Health professionals who are using a controversial new test to assess disabled people for out-of-work disability benefits believe the threshold for claiming the payments has been raised too high, according to new government-funded research.
Doctors and other healthcare professionals said the threshold for claiming benefits through the work capability assessment (WCA) had “risen significantly” compared with the previous test, the personal capability assessment (PCA).
The WCA was introduced in 2008 to test eligibility for employment and support allowance (ESA), the replacement for incapacity benefit (IB).
But healthcare staff who work for the private company Atos Healthcare and had previously assessed people for IB “recognised that the WCA was intentionally stricter than the [PCA] and that the threshold for benefit eligibility has risen significantly”.
Some believed the WCA had gone “too far the other way”, according to the report, which was carried out by the Institute of Employment Studies (IES) for the Department for Work and Pensions (DWP).
One healthcare professional said the “pendulum” had “swung a bit too far in the opposite direction” and there was now a group of disabled people who would have qualified for IB but not for ESA, even though they were “not particularly Fit for Work”.
Other Atos staff mentioned cases “where they felt that the claimant was not in a position to work and would have benefited from a period on ESA” but did not score highly enough to reach the WCA threshold.
Some of the healthcare professionals also said that people with fluctuating conditions, such as mild to moderate depression and MS, as well as those recovering from cancer, found it difficult to “score above the threshold”.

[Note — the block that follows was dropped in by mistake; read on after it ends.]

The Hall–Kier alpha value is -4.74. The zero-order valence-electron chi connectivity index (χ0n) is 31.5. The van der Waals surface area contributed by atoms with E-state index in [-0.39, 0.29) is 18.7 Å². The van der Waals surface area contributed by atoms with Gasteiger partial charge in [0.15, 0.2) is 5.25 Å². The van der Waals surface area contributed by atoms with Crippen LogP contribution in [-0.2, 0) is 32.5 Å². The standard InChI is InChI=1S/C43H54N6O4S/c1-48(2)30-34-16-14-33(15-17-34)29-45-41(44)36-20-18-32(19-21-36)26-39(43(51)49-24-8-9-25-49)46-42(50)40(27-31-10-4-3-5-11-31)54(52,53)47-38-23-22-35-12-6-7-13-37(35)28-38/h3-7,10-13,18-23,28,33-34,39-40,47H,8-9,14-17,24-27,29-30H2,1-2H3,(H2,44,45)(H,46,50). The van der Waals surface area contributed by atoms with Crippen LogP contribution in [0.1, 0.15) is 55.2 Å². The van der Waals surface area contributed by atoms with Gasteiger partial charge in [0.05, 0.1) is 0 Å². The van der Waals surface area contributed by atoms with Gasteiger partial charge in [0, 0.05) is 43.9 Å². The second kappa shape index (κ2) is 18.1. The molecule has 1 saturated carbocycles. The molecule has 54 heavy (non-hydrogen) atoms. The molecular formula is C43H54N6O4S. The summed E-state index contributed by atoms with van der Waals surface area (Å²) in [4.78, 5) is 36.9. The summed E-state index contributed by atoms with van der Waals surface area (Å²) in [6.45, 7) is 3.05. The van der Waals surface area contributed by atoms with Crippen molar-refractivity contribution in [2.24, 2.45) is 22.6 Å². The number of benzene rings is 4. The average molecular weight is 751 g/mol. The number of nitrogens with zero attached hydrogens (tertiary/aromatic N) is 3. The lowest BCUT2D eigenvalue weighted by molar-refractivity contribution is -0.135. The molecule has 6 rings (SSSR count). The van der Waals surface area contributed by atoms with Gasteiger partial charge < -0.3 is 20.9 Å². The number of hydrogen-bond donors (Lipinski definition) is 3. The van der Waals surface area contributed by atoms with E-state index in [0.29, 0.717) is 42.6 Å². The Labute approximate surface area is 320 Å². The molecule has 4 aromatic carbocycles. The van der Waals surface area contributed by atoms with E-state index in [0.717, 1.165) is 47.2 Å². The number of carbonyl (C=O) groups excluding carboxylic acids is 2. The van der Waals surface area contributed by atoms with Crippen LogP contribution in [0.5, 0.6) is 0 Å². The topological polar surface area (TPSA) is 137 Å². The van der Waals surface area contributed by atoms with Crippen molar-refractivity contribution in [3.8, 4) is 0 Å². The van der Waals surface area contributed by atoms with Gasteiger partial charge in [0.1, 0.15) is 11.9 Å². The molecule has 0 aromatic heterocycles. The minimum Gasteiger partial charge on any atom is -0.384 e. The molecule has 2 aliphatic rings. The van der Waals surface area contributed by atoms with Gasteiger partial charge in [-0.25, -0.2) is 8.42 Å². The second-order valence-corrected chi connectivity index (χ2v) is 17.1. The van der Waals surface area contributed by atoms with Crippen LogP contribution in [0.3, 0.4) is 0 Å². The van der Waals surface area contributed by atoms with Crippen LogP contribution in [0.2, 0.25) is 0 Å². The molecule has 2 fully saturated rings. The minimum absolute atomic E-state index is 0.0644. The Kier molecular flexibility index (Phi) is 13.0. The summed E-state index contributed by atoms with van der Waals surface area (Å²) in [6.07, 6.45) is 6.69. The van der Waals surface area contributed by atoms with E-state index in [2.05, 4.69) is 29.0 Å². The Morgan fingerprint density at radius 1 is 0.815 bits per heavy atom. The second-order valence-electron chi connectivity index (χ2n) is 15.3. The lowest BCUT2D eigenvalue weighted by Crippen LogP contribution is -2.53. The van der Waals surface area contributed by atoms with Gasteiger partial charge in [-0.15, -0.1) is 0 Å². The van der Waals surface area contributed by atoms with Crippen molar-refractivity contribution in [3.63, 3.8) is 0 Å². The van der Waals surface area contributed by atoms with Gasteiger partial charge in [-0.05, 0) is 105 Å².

The report’s publication comes less than a month after an independent review by Professor Malcolm Harrington concluded that the government must improve “every stage” of the WCA to make it “fairer and more effective”.
The IES researchers interviewed 48 ESA claimants, mostly those who had been found eligible for ESA and capable of some work-related activity, as well as 39 staff from Jobcentre Plus, Atos and providers of employment support through the Pathways to Work programme.
Many ESA claimants told the researchers that they were not happy with how their WCA was carried out, with some claiming they were not listened to or believed.
Others said the assessment “felt very rushed” and that the questions they had been asked by the Atos healthcare professional “were not sensitive enough to mental health conditions and other fluctuating or chronic conditions”.
A DWP spokeswoman said the government would take the report’s findings into account as it worked to improve the WCA.
She said: “It’s in everyone’s interest that we get the WCA right which is why we accepted all the recommendations made by Professor Harrington’s independent review and have committed to keeping the WCA under review for the next five years to ensure the assessment is fair and effective.”
29 December 2010